'We want to be different': A look at Hutterite life in Saskatchewan
Published Thursday, December 1, 2016 11:50AM EST
They have their own language, dress code and way of life.
Hutterites have been a part of Canada for decades, but most of us have little knowledge of what daily life is like on a colony. The Sunny Dale colony, located near Perdue, Sask., is an example of the Hutterites’ devotion to their own culture, family and language.
In 1987, the Hillsvale Hutterite colony at Cut Knife, Sask. branched off to create the Sunny Dale colony near Perdue, Sask.
Today, more than 100 Hutterites call the colony home. They take pride in being diverse, self-sufficient and sticking to their beliefs.
“That’s what drives us every day, is our religion and our work,” Sunny Dale colony manager Johnny B. Wurz tells CTV Saskatoon during a tour of the colony.
Hutterites lead very traditional farm lives. Both men and women have many tasks. Hutterite men and women eat their meals and go to church separately.
“The women never step in to where the men are, and the men never enter into where the women are,” says Wurz. “Our women are actually above us, in a way. They’re never below us, we couldn’t be without them.”
Wurz says there are approximately 50 jobs on the Sunny Dale colony, where Hutterites work at the coffee roaster, canola crush plant or the wood shop. Each colony enterprise has a manager. But paycheques don’t exist on a colony: All the money goes into one bank account and each family, depending on household numbers, gets an allowance to spend as they please.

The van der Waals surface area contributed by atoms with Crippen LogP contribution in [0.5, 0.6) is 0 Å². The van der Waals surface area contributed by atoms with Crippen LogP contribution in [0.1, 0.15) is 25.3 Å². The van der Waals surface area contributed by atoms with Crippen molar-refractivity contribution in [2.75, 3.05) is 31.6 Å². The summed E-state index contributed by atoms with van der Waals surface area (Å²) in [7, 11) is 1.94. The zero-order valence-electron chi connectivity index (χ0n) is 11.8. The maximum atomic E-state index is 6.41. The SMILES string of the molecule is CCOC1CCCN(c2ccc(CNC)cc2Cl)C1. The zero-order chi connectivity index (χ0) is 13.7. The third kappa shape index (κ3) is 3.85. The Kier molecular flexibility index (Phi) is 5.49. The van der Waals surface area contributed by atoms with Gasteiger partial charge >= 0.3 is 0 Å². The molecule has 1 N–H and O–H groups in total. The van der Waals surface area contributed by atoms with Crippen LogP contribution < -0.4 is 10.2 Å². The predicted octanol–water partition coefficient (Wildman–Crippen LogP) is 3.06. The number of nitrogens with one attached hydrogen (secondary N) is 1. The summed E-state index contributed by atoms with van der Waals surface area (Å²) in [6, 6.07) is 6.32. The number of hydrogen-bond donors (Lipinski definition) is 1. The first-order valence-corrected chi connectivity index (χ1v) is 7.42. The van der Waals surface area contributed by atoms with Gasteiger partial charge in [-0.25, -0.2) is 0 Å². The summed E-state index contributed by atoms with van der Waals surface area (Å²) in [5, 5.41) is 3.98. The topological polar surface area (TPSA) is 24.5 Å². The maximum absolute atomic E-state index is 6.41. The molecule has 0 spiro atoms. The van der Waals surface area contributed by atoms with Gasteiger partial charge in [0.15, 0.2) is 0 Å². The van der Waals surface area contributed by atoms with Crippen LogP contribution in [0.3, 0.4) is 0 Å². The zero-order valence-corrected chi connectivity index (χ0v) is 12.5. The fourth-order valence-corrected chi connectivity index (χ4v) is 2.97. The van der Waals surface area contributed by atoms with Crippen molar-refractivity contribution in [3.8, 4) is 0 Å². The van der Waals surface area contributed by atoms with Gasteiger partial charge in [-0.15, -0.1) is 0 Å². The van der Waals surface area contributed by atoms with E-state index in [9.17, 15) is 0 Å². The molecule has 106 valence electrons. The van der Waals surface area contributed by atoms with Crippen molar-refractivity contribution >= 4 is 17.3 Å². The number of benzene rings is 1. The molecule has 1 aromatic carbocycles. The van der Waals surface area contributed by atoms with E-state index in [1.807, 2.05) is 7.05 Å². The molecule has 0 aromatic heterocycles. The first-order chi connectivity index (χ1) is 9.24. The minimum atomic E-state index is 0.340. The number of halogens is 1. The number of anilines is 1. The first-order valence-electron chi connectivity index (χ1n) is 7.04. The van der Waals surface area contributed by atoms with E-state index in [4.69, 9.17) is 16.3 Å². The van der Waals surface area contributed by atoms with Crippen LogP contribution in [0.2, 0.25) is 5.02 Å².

Hutterites 15 years of age and younger attend German and English school (Hutterites speak a German dialect). They finish school once they’ve completed Grade 8.
“We get in in the morning, and in the afternoon we play and when we’re done five minutes of recess, we do something (with) art,” says Benjamin Wurz, who’s in Grade 4.
Hutterites begin dating around 18 years of age, and in order to do so, they begin visiting other colonies.
They don’t wear jewelry, so no wedding rings to signify marital status. However, when they get married, the husband grows a beard.
Hutterites have only recently begun to embrace technology. Televisions are not allowed, but the elders have given permission to use cell phones and computers to communicate and stay competitive in business, especially farming.
Some people have criticized Hutterites for buying up much of western Canadian farmland. But colony manager Wurz says Hutterites make use of the land. And, he says, a good community relationship with neighbours and nearby towns is very important to the Hutterites.
“We’ve got 35 families here, divide that amongst 25,000 acres, that’s less than 1,000 acres per family,” he says. “Nobody looks at it that way.”
The modest Hutterite dress code hasn’t changed much over the years, as families stay true to their culture. Women spend much of the winter sewing new clothes.
“That’s how we are,” says Wurz. “We want to be different. We want to be known as the Hutterites.”
With a report by CTV Saskatoon’s Julie Clark